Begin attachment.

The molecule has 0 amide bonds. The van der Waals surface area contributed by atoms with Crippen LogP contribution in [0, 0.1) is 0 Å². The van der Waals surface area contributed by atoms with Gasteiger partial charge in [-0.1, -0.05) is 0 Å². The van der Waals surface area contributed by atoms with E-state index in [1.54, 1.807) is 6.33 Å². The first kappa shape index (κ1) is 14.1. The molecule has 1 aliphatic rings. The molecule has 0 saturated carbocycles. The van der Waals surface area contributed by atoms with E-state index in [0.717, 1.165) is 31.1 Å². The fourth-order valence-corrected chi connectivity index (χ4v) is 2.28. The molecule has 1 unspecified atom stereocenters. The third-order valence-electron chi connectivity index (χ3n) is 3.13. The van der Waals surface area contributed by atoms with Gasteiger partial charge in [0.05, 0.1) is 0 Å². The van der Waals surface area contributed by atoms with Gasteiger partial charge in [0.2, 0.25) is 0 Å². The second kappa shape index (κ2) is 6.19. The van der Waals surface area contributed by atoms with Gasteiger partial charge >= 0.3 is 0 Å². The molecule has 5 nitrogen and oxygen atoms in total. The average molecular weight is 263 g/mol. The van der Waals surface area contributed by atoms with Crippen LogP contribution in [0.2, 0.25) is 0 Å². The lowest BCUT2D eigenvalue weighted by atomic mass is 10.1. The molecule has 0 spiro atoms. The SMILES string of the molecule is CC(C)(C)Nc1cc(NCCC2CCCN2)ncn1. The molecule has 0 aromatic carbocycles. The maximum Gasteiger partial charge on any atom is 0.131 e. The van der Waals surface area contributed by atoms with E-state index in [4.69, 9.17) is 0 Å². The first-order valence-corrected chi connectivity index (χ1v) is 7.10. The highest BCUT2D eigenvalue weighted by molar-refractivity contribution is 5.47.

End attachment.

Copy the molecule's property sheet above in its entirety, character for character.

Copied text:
The molecule has 0 amide bonds. The van der Waals surface area contributed by atoms with Crippen LogP contribution in [0, 0.1) is 0 Å². The van der Waals surface area contributed by atoms with Gasteiger partial charge in [-0.1, -0.05) is 0 Å². The van der Waals surface area contributed by atoms with E-state index in [1.54, 1.807) is 6.33 Å². The first kappa shape index (κ1) is 14.1. The molecule has 1 aliphatic rings. The molecule has 0 saturated carbocycles. The van der Waals surface area contributed by atoms with E-state index in [0.717, 1.165) is 31.1 Å². The fourth-order valence-corrected chi connectivity index (χ4v) is 2.28. The molecule has 1 unspecified atom stereocenters. The third-order valence-electron chi connectivity index (χ3n) is 3.13. The van der Waals surface area contributed by atoms with Gasteiger partial charge in [0.05, 0.1) is 0 Å². The van der Waals surface area contributed by atoms with Gasteiger partial charge in [0.2, 0.25) is 0 Å². The second kappa shape index (κ2) is 6.19. The van der Waals surface area contributed by atoms with Gasteiger partial charge >= 0.3 is 0 Å². The molecule has 5 nitrogen and oxygen atoms in total. The average molecular weight is 263 g/mol. The van der Waals surface area contributed by atoms with Crippen LogP contribution in [0.2, 0.25) is 0 Å². The lowest BCUT2D eigenvalue weighted by atomic mass is 10.1. The molecule has 0 spiro atoms. The SMILES string of the molecule is CC(C)(C)Nc1cc(NCCC2CCCN2)ncn1. The molecule has 0 aromatic carbocycles. The maximum Gasteiger partial charge on any atom is 0.131 e. The van der Waals surface area contributed by atoms with E-state index in [4.69, 9.17) is 0 Å². The first-order valence-corrected chi connectivity index (χ1v) is 7.10. The highest BCUT2D eigenvalue weighted by molar-refractivity contribution is 5.47.